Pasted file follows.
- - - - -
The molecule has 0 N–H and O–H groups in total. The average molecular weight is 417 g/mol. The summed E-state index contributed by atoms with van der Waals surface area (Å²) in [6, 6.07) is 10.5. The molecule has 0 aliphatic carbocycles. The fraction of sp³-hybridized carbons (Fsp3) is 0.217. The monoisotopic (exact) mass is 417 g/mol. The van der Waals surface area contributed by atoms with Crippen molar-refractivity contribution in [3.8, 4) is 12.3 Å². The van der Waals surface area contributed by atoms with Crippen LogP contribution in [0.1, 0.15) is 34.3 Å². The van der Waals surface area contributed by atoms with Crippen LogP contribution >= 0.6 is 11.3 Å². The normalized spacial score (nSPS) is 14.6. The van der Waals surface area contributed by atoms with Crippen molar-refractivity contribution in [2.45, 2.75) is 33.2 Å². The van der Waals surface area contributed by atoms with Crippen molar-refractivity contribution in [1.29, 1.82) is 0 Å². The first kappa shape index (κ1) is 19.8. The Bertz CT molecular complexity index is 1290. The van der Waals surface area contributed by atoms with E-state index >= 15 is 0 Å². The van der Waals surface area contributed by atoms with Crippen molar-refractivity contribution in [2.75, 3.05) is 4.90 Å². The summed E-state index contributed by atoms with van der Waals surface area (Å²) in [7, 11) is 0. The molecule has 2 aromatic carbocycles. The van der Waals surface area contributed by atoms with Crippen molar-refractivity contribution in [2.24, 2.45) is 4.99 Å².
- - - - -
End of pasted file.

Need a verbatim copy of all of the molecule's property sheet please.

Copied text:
The molecule has 0 N–H and O–H groups in total. The average molecular weight is 417 g/mol. The summed E-state index contributed by atoms with van der Waals surface area (Å²) in [6, 6.07) is 10.5. The molecule has 0 aliphatic carbocycles. The fraction of sp³-hybridized carbons (Fsp3) is 0.217. The monoisotopic (exact) mass is 417 g/mol. The van der Waals surface area contributed by atoms with Crippen molar-refractivity contribution in [3.8, 4) is 12.3 Å². The van der Waals surface area contributed by atoms with Crippen LogP contribution in [0.1, 0.15) is 34.3 Å². The van der Waals surface area contributed by atoms with Crippen LogP contribution >= 0.6 is 11.3 Å². The normalized spacial score (nSPS) is 14.6. The van der Waals surface area contributed by atoms with Crippen molar-refractivity contribution in [2.45, 2.75) is 33.2 Å². The van der Waals surface area contributed by atoms with Crippen molar-refractivity contribution in [1.29, 1.82) is 0 Å². The first kappa shape index (κ1) is 19.8. The Bertz CT molecular complexity index is 1290. The van der Waals surface area contributed by atoms with E-state index >= 15 is 0 Å². The van der Waals surface area contributed by atoms with Crippen molar-refractivity contribution in [2.75, 3.05) is 4.90 Å². The summed E-state index contributed by atoms with van der Waals surface area (Å²) in [7, 11) is 0. The molecule has 2 aromatic carbocycles. The van der Waals surface area contributed by atoms with Crippen molar-refractivity contribution in [2.24, 2.45) is 4.99 Å².